A soft throw blanket bundled around me. A steaming mug of decaffeinated tea. The main light in my room shut off, with only the fairy lights twinkling above my head and the lamp on my desk beaming brightly beside me.
Ever since the start of November, I often find myself escaping to this writing spot, curled up against the soft backrest pillow on my bed. As I open up the Word document of my project, I click play on relaxing music that will help me prepare for my nightly writing session. Sometimes, I spend a good five minutes staring at the screen, looking at the last paragraph that I wrote, hoping that inspiration will hit me. Sometimes, I dive right in, hoping that my future self will forgive me for the stream of incoherence I am spewing onto the doc. This has been my first experience with NaNoWriMo so far.
National Novel Writing Month, abbreviated to NaNoWriMo, challenges writers to write a 50,000-word novel within the month of November. This past Sunday, Nov. 1, writers all around the world opened up their notebooks and laptops and ventured into their new projects for this year’s challenge.
I first heard about NaNoWriMo in middle school, when I stumbled across a bunch of videos of writers vlogging their NaNoWriMo experiences. As a writer, the concept of writing an entire novel within a month seemed both exhilarating and incredibly daunting; I was only used to writing small scenes of stories that popped into my head. I had never fully committed to writing a full-length novel before; I had tried once before, but I gave up after writing the first chapter. So, for years, every time November rolled around, I either completely forgot about NaNoWriMo because I was too busy with school, or I was too intimidated by the idea of writing so much in such a little amount of time.
I would have completely forgotten about NaNoWriMo again this year if it hadn’t been for a conversation I had with my friend Emma Sagerer ʼ23 in late October. Sagerer, who has participated in NaNoWriMo since middle school, had been telling me about preparing for the event this year. As we talked, I began to think about all of the times I’ve wanted to participate in the writing challenge but never did. I started to realize that this year would be the best time to jump in and do NaNoWriMo. I have spent most of my semester in my room, so the thought of carving out some time to write every day seemed more attainable than in the past. Plus, the week-long break at the end of the month provided a good opportunity to catch up on my novel if needed.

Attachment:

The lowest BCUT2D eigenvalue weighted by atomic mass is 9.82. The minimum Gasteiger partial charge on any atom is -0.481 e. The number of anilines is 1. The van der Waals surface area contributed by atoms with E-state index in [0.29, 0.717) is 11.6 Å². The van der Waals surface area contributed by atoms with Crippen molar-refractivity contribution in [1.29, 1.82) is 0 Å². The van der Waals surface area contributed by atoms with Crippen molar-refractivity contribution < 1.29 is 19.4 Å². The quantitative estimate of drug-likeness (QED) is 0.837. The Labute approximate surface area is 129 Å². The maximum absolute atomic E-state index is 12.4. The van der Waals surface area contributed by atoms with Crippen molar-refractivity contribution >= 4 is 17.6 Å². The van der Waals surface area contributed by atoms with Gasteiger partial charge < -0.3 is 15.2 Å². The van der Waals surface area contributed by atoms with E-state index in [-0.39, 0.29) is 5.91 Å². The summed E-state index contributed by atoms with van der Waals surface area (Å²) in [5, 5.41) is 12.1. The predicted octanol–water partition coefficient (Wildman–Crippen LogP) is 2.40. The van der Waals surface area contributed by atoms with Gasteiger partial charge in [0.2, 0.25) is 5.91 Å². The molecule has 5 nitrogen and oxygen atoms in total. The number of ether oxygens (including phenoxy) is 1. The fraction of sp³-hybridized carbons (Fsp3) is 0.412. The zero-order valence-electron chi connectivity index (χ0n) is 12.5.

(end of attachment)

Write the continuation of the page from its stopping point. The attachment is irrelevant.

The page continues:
This semester, I have already gotten into the habit of journaling every night. All of my feelings and anxieties build up so that, by the end of every day, I start instinctively reaching for my pen and floral-patterned journal, eager for a way to release all of these pent-up feelings, to vent about all of the things that are pulling at my thoughts or causing a lot of stress in my life. Journaling is a way for me to work through my emotions. But sometimes, journaling can be hard; at times the thought of confronting all of the anxiety that has accumulated over the course of the semester, with classes and the pandemic and the election, is overwhelming and difficult.
NaNoWriMo has been a different kind of writing. Being able to open up my laptop after a long day and escape the world around me, to let my imagination take over and steal my focus away even for a few minutes, has been emotionally relieving. It has allowed me to take back control of what is happening; being able to slowly yet steadily build a story and a world of my creation has been empowering.
Sagerer also expressed that participating in the writing challenge was a good way to escape the stress of everything going on in the world. “Everything is so weird right now. And usually, I write kind of emotional stories, very heavy things,” Sagerer said. “And this year I was not willing to be so vulnerable and be so emotional. So, I decided to write something fun, and just forget about everything, and that has really helped me just relax, [to] stop focusing on everything bad right now.” With everything going on in the world, I had a hard time bringing myself to write during quarantine. But now, NaNoWriMo is pushing me to jump back into writing and helping me to rediscover my creativity. While I am definitely behind on my word count (by a lot) being able to have a new creative outlet has been really empowering, and has allowed me to be more productive with all of the time I spend in my room.